My second pairing was not as delightful. Both the elephant and mahout had a cantankerous streak. For example, I wanted the elephant to stop, to leave a “‘little personal space” (2-3 feet) between us and the next elephant and my mahout would command him to go budging right up to the other elephant. I would tell the elephant to go left down the stream and the elephant choose to go right up the embank on a narrow pathway. “Okay, not the way I wanted but that works too.” I told the elephant who was not paying much attention to me.
When we reached the river for his afternoon bath I found that the elephant and the mahout were paying attention. I am now positive that they conspired together to have some fun at my expense.
I gave the command to spray and my elephant completely dunked giving me a bath. I looked behind me and my mahout was standing up and balancing on the only part of the elephant not in the water. I thought, “He had to know that the elephant was going to do that to know stand on the back of the elephant before he went under the water.” Next, my mahout had the elephant walk right behind another elephant going to the bathroom and commanded her to dunk again. The elephant, which had a habit of doing what he pleased, was quick to comply. All I could do was cover my mouth and hold on. Now I knew that they were on the same wavelength….And possessed same personalities.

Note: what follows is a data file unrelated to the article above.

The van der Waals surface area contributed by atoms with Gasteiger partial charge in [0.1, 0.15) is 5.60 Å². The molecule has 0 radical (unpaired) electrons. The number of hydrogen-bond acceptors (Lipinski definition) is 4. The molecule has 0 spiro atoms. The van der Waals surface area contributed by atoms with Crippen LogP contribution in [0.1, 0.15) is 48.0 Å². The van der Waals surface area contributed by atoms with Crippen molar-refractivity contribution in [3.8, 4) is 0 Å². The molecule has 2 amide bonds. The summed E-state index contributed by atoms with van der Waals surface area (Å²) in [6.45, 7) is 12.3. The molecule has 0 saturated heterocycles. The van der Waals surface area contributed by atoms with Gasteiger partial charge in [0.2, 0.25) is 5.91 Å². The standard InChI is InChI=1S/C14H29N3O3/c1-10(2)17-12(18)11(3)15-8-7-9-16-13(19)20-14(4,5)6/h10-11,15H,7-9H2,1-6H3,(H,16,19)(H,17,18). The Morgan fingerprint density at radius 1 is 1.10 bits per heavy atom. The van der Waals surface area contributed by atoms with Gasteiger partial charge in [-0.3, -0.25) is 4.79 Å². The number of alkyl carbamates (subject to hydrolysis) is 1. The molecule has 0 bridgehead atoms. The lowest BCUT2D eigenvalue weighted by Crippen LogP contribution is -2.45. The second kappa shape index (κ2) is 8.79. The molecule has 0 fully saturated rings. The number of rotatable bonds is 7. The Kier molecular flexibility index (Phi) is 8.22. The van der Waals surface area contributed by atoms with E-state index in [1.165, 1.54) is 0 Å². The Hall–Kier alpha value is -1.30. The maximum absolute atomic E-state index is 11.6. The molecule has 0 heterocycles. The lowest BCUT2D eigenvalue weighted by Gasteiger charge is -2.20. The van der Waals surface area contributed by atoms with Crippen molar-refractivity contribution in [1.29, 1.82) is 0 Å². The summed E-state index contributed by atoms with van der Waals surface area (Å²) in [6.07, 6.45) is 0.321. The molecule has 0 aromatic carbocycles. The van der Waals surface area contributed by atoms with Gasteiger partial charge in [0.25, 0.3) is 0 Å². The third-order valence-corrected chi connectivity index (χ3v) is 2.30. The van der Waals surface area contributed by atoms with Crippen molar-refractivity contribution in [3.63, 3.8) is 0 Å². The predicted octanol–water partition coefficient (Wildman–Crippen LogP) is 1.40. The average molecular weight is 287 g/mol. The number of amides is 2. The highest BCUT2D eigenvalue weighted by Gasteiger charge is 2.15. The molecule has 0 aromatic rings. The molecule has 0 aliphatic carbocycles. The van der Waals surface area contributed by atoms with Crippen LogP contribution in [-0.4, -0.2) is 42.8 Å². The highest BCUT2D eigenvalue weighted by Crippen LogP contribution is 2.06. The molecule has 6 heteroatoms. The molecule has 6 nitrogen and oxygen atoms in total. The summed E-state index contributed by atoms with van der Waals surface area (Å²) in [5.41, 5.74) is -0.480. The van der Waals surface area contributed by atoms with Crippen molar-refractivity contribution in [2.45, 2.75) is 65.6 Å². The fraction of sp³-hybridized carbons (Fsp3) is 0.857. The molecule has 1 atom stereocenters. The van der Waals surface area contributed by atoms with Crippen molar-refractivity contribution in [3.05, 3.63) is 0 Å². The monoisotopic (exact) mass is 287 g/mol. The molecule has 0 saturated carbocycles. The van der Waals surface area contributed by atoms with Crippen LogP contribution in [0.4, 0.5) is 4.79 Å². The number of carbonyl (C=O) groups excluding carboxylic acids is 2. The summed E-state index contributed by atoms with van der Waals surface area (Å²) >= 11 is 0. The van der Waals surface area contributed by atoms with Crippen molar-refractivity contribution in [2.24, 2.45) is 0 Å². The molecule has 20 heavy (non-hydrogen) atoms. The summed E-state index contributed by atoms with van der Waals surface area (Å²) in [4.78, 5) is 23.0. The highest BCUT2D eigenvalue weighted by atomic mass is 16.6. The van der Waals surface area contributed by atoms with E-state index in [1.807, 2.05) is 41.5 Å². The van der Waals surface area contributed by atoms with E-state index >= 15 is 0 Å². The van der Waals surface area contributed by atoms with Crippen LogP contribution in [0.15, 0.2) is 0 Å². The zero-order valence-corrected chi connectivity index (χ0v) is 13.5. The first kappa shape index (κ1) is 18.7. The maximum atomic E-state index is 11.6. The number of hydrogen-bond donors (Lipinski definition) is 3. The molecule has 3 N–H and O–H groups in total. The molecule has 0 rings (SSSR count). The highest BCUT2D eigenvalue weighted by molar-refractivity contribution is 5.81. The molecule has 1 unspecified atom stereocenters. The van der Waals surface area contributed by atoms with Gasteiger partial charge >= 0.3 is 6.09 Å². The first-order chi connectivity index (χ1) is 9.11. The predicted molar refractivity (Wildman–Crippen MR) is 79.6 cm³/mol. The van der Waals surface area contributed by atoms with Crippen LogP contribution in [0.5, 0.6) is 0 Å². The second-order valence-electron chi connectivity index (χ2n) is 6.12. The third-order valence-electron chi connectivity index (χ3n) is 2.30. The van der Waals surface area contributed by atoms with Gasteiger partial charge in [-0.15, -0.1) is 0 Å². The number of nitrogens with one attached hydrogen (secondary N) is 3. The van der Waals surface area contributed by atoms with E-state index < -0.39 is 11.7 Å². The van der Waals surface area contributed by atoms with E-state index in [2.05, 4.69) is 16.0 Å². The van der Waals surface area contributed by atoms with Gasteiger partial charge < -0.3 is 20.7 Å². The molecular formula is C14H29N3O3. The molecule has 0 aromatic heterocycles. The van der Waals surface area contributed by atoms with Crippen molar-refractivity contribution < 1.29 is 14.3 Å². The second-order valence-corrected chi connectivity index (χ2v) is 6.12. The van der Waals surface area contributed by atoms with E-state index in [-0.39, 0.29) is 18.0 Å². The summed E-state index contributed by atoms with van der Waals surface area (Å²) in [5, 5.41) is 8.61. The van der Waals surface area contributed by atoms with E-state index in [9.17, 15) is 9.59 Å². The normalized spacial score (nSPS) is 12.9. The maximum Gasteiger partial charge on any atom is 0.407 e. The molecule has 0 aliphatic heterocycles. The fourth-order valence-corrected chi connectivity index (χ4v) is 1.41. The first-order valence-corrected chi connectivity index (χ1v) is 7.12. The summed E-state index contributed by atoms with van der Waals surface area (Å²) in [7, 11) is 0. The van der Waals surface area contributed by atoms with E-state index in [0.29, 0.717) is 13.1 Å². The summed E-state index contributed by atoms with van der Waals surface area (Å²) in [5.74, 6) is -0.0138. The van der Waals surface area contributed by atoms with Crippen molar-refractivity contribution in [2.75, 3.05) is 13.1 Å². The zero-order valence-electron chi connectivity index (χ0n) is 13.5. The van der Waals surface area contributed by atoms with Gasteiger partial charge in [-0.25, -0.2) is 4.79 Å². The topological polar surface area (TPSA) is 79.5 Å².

I seemed to pass some initiation because after that my second mahout and elephant seemed to try harder to get along. (Though I must admit I made sure my mahout did not continue to stay dry after I was dunked the second time. Maybe he just decided to back off and get along.) At any rate, the new elephant and I finally bonded and I realized that elephants, like humans, have strong nonverbal skills, unique personalities and can have a stubborn streak….But in the end, given enough time, it is hard not to become attached even to the most difficult.
When you buy a bus ticket anywhere in Southeast Asia you never really know what to expect. I find that I always serve myself better by lowering my transportation expectations by several notches in third world countries, even when the local travel agent makes assurances of air conditioning, your own seat, and bathroom stops…..Then maybe you will be pleasantly surprised.
Monique and I waited for our transfer vehicle only to find seven passengers in the back of the tuk tuk. My first thought was, “Here we go again.” After only a couple of issues at the bus station, such as the tour company forgetting to pick up the third companion in our group, we left Luang Prabang only a couple hours late.